Globalization, according to Charles C. Mann, began in December of 1492, when Christopher Columbus established what he hoped would be a permanent settlement in what is now the Dominican Republic. (It lasted for five years.) Thus began what historian Alfred W. Crosby called the Columbian Exchange. Following Crosby’s lead, noted scientific journalist Mann, using the latest scholarship and his own trips to sites around the world, demonstrates the crucial importance of that exchange in 1493: Uncovering the New World Columbus Created, a follow-up to his critically acclaimed 1491: New Revelations of the Americas Before Columbus.
Mann shows that globalization was not just economic and cultural, but was also, maybe even primarily, a biological phenomenon. Some biologists say it was the beginning of a new biological era: the Homogenocene, a mixing of new substances to create a uniform blend. Organisms from the separate hemispheres could now travel to, and prosper in, locations halfway around the world. Many historians consider the introduction of the hardy potato (native to the Americas) to Europe as a watershed historical moment. But these exchanges were not always beneficent. Among other things, Columbus brought viruses that caused epidemic diseases such as cholera, typhus and smallpox to the Americas, where they were previously unknown—with catastrophic results. During the 16th and 17th centuries, such diseases were responsible for the deaths of at least three-fourths of the native population of the Americas.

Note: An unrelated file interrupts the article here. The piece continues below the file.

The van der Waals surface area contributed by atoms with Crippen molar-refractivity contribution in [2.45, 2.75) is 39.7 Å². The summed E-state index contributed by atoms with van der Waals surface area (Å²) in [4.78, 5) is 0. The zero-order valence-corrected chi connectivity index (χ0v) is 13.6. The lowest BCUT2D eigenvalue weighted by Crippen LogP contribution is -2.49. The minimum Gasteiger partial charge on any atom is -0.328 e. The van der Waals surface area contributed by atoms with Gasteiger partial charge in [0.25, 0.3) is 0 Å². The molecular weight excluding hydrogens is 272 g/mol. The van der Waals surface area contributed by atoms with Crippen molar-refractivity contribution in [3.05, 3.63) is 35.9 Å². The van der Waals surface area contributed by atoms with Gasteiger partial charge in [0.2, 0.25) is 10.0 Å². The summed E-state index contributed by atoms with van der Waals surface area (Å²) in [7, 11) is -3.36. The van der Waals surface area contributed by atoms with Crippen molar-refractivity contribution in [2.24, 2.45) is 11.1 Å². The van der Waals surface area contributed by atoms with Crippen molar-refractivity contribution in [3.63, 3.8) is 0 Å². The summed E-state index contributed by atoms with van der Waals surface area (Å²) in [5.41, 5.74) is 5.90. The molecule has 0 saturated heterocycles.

Globalization extended beyond the interchange between Europe and the Americas. In 1570, two Spanish explorers, Miguel Lopez de Legazpi and Andres Ochoa de Urdaneta y Cerain, did what Columbus was unable to do: initiate trade with wealthy China by sailing west. They did for economics what Columbus did for ecology. For 2,000 years the population of China had grown slowly. That changed when American crops were introduced there and the population soared. What became known as the “galleon trade” brought together Asia, Europe, the Americas and, less directly, Africa, in a network of exchange for the first time in history.
Mann’s sweeping overview invites us to interpret history a bit differently than more conventional approaches. One of the most compelling subjects is the crucial role played by the slave trade and the Indians in developing what became the United States. Although textbooks indicate that the Europeans moved into a sparsely populated hemisphere, in fact the hemisphere was already home to millions of inhabitants. And most of the movement into the Americas was by Africans, who easily became the majority population in places not controlled by native tribes. One recent study has calculated that in the period between 1500 and 1840, three Africans were brought to the Americas for every European.
In one fascinating discussion, Mann relates how malaria, to which many in West and Central Africa are largely immune, assisted in slavery’s development. Although it is unlikely that they were conscious of it at first, planters with slaves had an economic advantage over planters who used indentured servants, who were more likely to come down with the disease. As that became apparent, the most successful planters imported additional slaves, and other planters who wished to prosper did the same thing.
There is so much more in Mann’s engaging and well-written book. Information and insight abound on every page. This dazzling display of erudition, theory and insight will help readers to view history in a fresh way.